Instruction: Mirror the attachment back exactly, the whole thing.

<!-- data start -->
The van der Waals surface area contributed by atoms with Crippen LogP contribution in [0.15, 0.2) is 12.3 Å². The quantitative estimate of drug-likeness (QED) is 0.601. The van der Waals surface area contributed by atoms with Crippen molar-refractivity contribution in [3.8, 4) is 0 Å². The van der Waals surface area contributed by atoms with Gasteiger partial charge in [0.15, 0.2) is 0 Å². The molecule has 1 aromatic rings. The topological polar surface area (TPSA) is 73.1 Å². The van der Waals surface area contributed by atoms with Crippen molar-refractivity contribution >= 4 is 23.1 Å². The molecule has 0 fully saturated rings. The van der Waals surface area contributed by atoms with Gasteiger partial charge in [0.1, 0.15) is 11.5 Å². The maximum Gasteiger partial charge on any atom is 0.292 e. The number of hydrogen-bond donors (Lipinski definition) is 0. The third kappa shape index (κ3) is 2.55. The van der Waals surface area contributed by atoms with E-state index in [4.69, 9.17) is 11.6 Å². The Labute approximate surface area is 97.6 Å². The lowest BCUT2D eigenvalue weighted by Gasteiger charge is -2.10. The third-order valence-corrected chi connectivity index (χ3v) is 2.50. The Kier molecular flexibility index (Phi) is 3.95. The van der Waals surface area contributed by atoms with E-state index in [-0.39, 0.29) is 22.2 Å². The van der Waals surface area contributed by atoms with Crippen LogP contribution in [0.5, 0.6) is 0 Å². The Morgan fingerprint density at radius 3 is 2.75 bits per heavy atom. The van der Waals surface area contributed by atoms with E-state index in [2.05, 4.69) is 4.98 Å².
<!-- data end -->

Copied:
The van der Waals surface area contributed by atoms with Crippen LogP contribution in [0.15, 0.2) is 12.3 Å². The quantitative estimate of drug-likeness (QED) is 0.601. The van der Waals surface area contributed by atoms with Crippen molar-refractivity contribution in [3.8, 4) is 0 Å². The van der Waals surface area contributed by atoms with Gasteiger partial charge in [0.15, 0.2) is 0 Å². The molecule has 1 aromatic rings. The topological polar surface area (TPSA) is 73.1 Å². The van der Waals surface area contributed by atoms with Crippen molar-refractivity contribution >= 4 is 23.1 Å². The molecule has 0 fully saturated rings. The van der Waals surface area contributed by atoms with Gasteiger partial charge in [0.1, 0.15) is 11.5 Å². The maximum Gasteiger partial charge on any atom is 0.292 e. The number of hydrogen-bond donors (Lipinski definition) is 0. The third kappa shape index (κ3) is 2.55. The van der Waals surface area contributed by atoms with E-state index in [4.69, 9.17) is 11.6 Å². The Labute approximate surface area is 97.6 Å². The lowest BCUT2D eigenvalue weighted by Gasteiger charge is -2.10. The third-order valence-corrected chi connectivity index (χ3v) is 2.50. The Kier molecular flexibility index (Phi) is 3.95. The van der Waals surface area contributed by atoms with E-state index in [-0.39, 0.29) is 22.2 Å². The van der Waals surface area contributed by atoms with Crippen LogP contribution in [0.5, 0.6) is 0 Å². The Morgan fingerprint density at radius 3 is 2.75 bits per heavy atom. The van der Waals surface area contributed by atoms with E-state index in [2.05, 4.69) is 4.98 Å².